Government Review Shows that Changes to Public Pensions May be on the Horizon
Jan 12, 2018
Earlier this week, the Manitoba Government announced plans to launch a public review of Manitoba pension law. If enacted, potential changes would be cause for concern for many Manitobans, including MGEU members and their families, who have planned their futures based on the current provisions in pension legislation.
“Manitobans who have worked hard for many years and invested in their retirement deserve to retire with income security and they should feel confident that their long-term financial plans won’t be derailed by the short sighted changes proposed here,” said MGEU President Michelle Gawronsky. “Pension plan members need to sit up and take notice of this because this has implications for how pension plans are both funded and managed.”
Reviews like this are done every five years as part of the Pension Commission’s review of pension legislation (the Pension Benefits Act). That commission makes recommendations to the Province on changes it feels are necessary. Pension Commission vice-chairman Tim McGorman is quoted in the Winnipeg Free Press saying the major recommendation proposes changes to defined-benefit plans. He said recommendations would “relax” funding requirements and result in lower contributions for employers.
In addition, new pension plan designs are contemplated in the recommendations, including target benefit pension plans and shared risk pensions plans.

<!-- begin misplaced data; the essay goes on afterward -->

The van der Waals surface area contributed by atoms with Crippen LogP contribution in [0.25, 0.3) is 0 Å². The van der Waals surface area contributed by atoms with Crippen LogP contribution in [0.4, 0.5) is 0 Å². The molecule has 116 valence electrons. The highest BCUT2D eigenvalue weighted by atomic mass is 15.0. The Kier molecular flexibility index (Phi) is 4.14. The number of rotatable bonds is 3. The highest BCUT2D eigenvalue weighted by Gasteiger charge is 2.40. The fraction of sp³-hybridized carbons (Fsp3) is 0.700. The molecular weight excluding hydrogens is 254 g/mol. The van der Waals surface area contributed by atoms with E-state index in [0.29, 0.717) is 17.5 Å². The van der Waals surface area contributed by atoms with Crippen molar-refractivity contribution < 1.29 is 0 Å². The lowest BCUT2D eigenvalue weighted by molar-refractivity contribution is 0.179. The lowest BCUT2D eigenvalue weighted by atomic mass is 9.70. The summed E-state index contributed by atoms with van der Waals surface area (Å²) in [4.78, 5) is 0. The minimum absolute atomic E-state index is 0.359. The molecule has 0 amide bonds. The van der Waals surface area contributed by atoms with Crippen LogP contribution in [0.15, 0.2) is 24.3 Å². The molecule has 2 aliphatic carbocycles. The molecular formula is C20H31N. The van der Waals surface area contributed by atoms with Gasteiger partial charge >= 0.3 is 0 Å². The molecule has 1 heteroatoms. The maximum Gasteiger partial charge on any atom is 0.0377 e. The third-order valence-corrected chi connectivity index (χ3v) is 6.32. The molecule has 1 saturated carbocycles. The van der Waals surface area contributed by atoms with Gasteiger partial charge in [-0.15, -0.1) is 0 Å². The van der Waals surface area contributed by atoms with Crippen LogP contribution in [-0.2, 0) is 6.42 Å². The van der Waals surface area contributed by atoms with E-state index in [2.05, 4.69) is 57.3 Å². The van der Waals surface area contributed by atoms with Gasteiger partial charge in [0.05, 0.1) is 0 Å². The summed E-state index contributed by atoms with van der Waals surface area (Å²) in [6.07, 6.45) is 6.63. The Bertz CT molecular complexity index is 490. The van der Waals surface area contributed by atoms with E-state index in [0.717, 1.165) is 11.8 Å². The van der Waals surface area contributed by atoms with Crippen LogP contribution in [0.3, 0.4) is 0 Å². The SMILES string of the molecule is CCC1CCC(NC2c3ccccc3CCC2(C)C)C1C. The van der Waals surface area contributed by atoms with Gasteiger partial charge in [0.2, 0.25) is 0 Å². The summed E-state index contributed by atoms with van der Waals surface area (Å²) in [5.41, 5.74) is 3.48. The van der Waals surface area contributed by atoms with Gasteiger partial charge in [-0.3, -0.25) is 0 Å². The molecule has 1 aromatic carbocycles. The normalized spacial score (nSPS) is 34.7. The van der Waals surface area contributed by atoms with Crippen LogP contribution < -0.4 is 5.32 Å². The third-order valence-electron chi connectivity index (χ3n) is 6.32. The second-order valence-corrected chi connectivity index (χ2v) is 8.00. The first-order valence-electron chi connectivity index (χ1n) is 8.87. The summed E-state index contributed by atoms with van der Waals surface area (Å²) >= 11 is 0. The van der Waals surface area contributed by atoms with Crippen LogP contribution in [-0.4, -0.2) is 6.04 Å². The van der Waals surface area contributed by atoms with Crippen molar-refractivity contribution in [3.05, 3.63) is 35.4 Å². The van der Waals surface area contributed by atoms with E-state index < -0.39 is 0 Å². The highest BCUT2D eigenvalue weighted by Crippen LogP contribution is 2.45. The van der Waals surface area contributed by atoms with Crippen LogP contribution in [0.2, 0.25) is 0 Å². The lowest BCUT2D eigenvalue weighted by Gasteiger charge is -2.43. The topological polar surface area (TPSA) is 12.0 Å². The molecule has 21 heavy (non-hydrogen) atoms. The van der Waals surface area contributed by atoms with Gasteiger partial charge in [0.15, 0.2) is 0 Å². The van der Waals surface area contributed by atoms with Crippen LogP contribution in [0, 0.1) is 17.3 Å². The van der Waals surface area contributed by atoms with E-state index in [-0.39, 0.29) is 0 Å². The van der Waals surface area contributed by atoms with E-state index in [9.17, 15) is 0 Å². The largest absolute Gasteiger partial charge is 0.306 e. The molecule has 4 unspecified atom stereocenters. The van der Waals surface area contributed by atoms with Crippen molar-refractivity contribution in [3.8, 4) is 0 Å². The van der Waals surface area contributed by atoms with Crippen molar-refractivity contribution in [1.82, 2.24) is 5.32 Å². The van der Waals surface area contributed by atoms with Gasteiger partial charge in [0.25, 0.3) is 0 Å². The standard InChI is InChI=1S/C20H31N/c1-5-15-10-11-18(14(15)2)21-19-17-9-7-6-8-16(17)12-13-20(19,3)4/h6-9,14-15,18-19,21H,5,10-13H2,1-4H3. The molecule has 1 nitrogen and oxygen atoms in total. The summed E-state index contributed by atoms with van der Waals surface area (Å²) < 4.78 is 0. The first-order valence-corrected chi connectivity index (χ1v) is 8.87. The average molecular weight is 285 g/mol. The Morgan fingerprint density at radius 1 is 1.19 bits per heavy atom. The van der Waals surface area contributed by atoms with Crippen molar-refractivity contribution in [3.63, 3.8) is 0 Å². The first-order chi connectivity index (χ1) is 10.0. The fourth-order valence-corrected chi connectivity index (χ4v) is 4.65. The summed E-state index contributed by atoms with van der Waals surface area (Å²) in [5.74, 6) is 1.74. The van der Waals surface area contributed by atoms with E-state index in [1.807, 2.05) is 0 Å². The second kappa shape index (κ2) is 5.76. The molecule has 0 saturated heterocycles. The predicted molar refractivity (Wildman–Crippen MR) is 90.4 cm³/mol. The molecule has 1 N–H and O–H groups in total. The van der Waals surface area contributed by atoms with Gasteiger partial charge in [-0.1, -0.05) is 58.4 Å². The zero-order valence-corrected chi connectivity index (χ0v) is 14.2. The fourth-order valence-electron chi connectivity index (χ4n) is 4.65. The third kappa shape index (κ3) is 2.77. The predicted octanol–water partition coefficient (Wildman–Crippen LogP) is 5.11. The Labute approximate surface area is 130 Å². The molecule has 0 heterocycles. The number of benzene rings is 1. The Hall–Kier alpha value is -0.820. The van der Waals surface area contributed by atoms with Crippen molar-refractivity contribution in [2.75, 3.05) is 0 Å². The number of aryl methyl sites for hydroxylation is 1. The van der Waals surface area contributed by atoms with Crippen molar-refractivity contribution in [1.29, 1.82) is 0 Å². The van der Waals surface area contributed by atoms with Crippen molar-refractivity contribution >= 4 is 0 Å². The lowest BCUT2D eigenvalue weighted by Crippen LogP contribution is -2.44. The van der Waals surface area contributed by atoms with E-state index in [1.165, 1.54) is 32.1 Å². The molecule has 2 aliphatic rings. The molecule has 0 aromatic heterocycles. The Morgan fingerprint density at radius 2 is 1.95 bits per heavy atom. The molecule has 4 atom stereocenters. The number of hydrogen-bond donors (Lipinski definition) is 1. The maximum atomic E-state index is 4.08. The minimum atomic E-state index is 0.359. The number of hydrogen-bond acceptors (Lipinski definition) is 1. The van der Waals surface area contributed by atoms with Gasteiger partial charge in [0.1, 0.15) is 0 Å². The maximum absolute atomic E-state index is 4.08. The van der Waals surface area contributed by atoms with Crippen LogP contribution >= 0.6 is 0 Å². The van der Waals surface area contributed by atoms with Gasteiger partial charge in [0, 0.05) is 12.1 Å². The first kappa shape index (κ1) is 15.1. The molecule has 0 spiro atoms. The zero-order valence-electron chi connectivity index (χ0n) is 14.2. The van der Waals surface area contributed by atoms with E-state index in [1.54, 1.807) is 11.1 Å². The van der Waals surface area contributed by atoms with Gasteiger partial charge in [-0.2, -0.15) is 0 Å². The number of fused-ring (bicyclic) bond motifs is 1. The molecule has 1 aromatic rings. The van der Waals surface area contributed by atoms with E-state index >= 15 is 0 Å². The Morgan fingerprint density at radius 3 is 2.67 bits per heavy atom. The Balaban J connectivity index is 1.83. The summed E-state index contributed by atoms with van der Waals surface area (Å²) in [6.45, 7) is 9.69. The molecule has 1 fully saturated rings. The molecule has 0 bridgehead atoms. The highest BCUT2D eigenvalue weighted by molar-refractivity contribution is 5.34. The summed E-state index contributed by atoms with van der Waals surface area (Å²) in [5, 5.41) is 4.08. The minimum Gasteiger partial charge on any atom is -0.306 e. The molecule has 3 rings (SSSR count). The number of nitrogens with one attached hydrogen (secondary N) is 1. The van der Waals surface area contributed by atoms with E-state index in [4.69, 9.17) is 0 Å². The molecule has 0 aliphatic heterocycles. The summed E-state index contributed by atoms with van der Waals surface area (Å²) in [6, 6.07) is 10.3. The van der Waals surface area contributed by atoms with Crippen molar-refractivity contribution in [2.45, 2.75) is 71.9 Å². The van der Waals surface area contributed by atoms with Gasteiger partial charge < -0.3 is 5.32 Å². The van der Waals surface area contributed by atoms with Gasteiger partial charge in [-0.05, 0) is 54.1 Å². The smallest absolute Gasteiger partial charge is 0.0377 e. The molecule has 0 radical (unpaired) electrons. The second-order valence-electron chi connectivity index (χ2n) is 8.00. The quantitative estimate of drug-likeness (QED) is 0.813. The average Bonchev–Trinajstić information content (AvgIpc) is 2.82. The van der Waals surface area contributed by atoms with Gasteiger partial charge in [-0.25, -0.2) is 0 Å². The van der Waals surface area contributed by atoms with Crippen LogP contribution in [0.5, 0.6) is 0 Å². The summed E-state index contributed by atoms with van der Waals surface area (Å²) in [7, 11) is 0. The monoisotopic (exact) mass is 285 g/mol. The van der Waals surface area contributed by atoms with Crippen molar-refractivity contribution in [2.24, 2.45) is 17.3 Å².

Target Benefit Pension Plans and Shared Risk Pension Plans pose the following risks to members:
- Provide less benefit certainty to members with potential reduction in benefits during retirement;
- Have the potential to create a two-tier plan where existing members would keep their defined benefit plan, while new hires would be subject to potential reductions if the plan doesn’t meet targets;
- Open the door to promote the full conversion of a Defined Benefit pension plan to less predictable benefits under a Defined Contribution (DC) pension plan. Conversion to DC plans have shown in many cases to be more costly to the plan rather than yielding savings; and
- Don’t require the employer to fund deficits.
New Brunswick’s Shared Risk Pension Plan currently has three legal challenges against its conversion from a public sector pension plan to a shared risk pension plan.
McGorman said he was unable to say what effect the changes would have on workers’ pension contributions and retirees’ payments.
Meanwhile, Gawronsky says it’s important to note that the PC Party pledged to MGEU members during the 2016 election that they would make no changes to public pension plans if elected.
“Our union remains committed to protecting public pensions and ensuring the government lives up to its promise to protect them as well.”
There will be no
public meetings on any of the proposed changes. Instead, those affected are
asked to submit comments on the government’s website at email@example.com. The deadline to submit
comments is February 21, 2018.